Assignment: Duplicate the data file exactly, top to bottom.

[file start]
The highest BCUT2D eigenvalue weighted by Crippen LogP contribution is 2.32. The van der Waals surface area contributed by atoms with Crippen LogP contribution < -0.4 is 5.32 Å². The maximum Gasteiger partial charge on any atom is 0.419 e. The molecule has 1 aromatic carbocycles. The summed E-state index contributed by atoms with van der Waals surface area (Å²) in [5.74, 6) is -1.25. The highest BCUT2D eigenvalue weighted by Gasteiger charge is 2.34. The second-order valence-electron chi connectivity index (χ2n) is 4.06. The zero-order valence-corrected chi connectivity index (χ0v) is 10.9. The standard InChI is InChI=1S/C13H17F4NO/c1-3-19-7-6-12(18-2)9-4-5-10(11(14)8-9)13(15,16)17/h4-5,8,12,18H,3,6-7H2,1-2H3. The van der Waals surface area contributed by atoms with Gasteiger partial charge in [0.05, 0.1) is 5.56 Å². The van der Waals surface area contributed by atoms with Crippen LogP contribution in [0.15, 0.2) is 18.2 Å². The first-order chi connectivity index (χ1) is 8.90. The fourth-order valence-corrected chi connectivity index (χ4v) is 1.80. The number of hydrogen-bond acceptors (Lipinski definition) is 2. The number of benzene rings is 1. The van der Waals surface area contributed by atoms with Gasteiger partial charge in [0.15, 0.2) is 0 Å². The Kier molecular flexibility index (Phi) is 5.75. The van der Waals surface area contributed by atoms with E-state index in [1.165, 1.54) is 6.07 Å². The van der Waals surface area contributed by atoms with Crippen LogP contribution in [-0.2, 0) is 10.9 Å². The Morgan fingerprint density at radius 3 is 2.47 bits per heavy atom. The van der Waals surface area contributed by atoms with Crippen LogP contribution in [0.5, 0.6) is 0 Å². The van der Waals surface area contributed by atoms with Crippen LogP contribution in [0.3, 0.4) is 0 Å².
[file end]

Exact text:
The highest BCUT2D eigenvalue weighted by Crippen LogP contribution is 2.32. The van der Waals surface area contributed by atoms with Crippen LogP contribution < -0.4 is 5.32 Å². The maximum Gasteiger partial charge on any atom is 0.419 e. The molecule has 1 aromatic carbocycles. The summed E-state index contributed by atoms with van der Waals surface area (Å²) in [5.74, 6) is -1.25. The highest BCUT2D eigenvalue weighted by Gasteiger charge is 2.34. The second-order valence-electron chi connectivity index (χ2n) is 4.06. The zero-order valence-corrected chi connectivity index (χ0v) is 10.9. The standard InChI is InChI=1S/C13H17F4NO/c1-3-19-7-6-12(18-2)9-4-5-10(11(14)8-9)13(15,16)17/h4-5,8,12,18H,3,6-7H2,1-2H3. The van der Waals surface area contributed by atoms with Gasteiger partial charge in [0.05, 0.1) is 5.56 Å². The van der Waals surface area contributed by atoms with Crippen LogP contribution in [0.15, 0.2) is 18.2 Å². The first-order chi connectivity index (χ1) is 8.90. The fourth-order valence-corrected chi connectivity index (χ4v) is 1.80. The number of hydrogen-bond acceptors (Lipinski definition) is 2. The number of benzene rings is 1. The van der Waals surface area contributed by atoms with Gasteiger partial charge in [0.15, 0.2) is 0 Å². The Kier molecular flexibility index (Phi) is 5.75. The van der Waals surface area contributed by atoms with E-state index in [1.165, 1.54) is 6.07 Å². The van der Waals surface area contributed by atoms with Crippen LogP contribution in [-0.2, 0) is 10.9 Å². The Morgan fingerprint density at radius 3 is 2.47 bits per heavy atom. The van der Waals surface area contributed by atoms with Crippen LogP contribution in [0.5, 0.6) is 0 Å². The van der Waals surface area contributed by atoms with Crippen LogP contribution in [0.3, 0.4) is 0 Å².